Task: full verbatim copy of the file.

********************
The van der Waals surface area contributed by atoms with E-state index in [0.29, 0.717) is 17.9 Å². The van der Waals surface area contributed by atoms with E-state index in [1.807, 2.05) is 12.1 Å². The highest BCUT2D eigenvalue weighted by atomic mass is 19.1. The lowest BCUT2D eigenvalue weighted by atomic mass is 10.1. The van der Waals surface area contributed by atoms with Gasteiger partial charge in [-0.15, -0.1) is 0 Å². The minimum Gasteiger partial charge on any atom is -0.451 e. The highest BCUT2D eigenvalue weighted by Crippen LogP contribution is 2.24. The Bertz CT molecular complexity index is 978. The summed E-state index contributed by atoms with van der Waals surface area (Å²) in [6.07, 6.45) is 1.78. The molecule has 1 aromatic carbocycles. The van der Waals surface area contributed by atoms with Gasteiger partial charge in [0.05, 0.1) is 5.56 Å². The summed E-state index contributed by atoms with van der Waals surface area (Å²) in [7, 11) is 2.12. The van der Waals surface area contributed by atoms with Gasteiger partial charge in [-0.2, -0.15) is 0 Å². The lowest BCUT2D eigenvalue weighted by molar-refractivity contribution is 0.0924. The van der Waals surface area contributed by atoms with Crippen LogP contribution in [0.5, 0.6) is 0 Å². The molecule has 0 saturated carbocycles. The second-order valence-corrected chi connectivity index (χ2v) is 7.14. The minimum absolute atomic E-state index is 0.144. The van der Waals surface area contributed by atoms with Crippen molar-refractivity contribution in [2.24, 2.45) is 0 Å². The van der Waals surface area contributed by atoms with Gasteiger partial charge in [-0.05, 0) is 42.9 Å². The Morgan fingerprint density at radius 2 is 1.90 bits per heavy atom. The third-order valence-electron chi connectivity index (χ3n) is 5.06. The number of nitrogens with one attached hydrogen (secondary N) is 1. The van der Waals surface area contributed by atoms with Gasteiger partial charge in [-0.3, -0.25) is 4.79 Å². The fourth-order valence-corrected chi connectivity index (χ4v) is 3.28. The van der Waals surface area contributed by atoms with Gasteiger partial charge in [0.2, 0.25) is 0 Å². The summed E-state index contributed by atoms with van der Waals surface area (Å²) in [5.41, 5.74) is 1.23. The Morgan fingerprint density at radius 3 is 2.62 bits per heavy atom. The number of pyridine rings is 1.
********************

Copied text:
The van der Waals surface area contributed by atoms with E-state index in [0.29, 0.717) is 17.9 Å². The van der Waals surface area contributed by atoms with E-state index in [1.807, 2.05) is 12.1 Å². The highest BCUT2D eigenvalue weighted by atomic mass is 19.1. The lowest BCUT2D eigenvalue weighted by atomic mass is 10.1. The van der Waals surface area contributed by atoms with Gasteiger partial charge in [-0.15, -0.1) is 0 Å². The minimum Gasteiger partial charge on any atom is -0.451 e. The highest BCUT2D eigenvalue weighted by Crippen LogP contribution is 2.24. The Bertz CT molecular complexity index is 978. The summed E-state index contributed by atoms with van der Waals surface area (Å²) in [6.07, 6.45) is 1.78. The molecule has 1 aromatic carbocycles. The van der Waals surface area contributed by atoms with Gasteiger partial charge in [0.05, 0.1) is 5.56 Å². The summed E-state index contributed by atoms with van der Waals surface area (Å²) in [7, 11) is 2.12. The van der Waals surface area contributed by atoms with Gasteiger partial charge in [-0.2, -0.15) is 0 Å². The lowest BCUT2D eigenvalue weighted by molar-refractivity contribution is 0.0924. The van der Waals surface area contributed by atoms with Crippen LogP contribution in [0.5, 0.6) is 0 Å². The molecule has 0 saturated carbocycles. The second-order valence-corrected chi connectivity index (χ2v) is 7.14. The minimum absolute atomic E-state index is 0.144. The van der Waals surface area contributed by atoms with Crippen molar-refractivity contribution in [2.24, 2.45) is 0 Å². The van der Waals surface area contributed by atoms with Gasteiger partial charge in [-0.05, 0) is 42.9 Å². The Morgan fingerprint density at radius 2 is 1.90 bits per heavy atom. The third-order valence-electron chi connectivity index (χ3n) is 5.06. The number of nitrogens with one attached hydrogen (secondary N) is 1. The van der Waals surface area contributed by atoms with Gasteiger partial charge in [-0.3, -0.25) is 4.79 Å². The fourth-order valence-corrected chi connectivity index (χ4v) is 3.28. The van der Waals surface area contributed by atoms with Gasteiger partial charge in [0.2, 0.25) is 0 Å². The summed E-state index contributed by atoms with van der Waals surface area (Å²) in [5.41, 5.74) is 1.23. The Morgan fingerprint density at radius 3 is 2.62 bits per heavy atom. The number of pyridine rings is 1.